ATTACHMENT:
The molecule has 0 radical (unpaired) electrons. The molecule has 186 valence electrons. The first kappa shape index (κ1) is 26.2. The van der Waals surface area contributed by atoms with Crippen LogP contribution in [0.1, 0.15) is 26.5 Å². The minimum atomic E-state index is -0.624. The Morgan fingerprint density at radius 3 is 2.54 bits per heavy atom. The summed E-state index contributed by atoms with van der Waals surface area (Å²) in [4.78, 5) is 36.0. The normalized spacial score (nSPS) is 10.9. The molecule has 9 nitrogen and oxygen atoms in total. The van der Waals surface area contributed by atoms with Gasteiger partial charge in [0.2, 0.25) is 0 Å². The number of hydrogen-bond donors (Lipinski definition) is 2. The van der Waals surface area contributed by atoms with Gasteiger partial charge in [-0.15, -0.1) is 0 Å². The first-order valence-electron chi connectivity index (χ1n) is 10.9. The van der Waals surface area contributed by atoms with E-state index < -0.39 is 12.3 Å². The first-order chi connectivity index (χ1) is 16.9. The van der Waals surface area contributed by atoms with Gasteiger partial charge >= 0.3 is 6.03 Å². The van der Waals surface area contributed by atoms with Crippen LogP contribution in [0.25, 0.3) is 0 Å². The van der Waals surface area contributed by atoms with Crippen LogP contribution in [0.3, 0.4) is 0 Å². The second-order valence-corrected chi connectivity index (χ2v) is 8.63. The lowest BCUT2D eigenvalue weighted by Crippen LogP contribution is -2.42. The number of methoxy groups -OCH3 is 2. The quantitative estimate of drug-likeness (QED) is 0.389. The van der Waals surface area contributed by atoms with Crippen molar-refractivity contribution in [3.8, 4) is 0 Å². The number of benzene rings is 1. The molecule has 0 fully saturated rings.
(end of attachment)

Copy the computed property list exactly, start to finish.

The molecule has 0 radical (unpaired) electrons. The molecule has 186 valence electrons. The first kappa shape index (κ1) is 26.2. The van der Waals surface area contributed by atoms with Crippen LogP contribution in [0.1, 0.15) is 26.5 Å². The minimum atomic E-state index is -0.624. The Morgan fingerprint density at radius 3 is 2.54 bits per heavy atom. The summed E-state index contributed by atoms with van der Waals surface area (Å²) in [4.78, 5) is 36.0. The normalized spacial score (nSPS) is 10.9. The molecule has 9 nitrogen and oxygen atoms in total. The van der Waals surface area contributed by atoms with Gasteiger partial charge in [0.2, 0.25) is 0 Å². The number of hydrogen-bond donors (Lipinski definition) is 2. The van der Waals surface area contributed by atoms with Gasteiger partial charge in [-0.15, -0.1) is 0 Å². The first-order valence-electron chi connectivity index (χ1n) is 10.9. The van der Waals surface area contributed by atoms with E-state index < -0.39 is 12.3 Å². The first-order chi connectivity index (χ1) is 16.9. The van der Waals surface area contributed by atoms with Gasteiger partial charge >= 0.3 is 6.03 Å². The van der Waals surface area contributed by atoms with Crippen LogP contribution in [0.25, 0.3) is 0 Å². The van der Waals surface area contributed by atoms with Crippen LogP contribution in [0.3, 0.4) is 0 Å². The second-order valence-corrected chi connectivity index (χ2v) is 8.63. The lowest BCUT2D eigenvalue weighted by Crippen LogP contribution is -2.42. The number of methoxy groups -OCH3 is 2. The quantitative estimate of drug-likeness (QED) is 0.389. The van der Waals surface area contributed by atoms with Crippen molar-refractivity contribution in [3.8, 4) is 0 Å². The number of benzene rings is 1. The molecule has 0 fully saturated rings.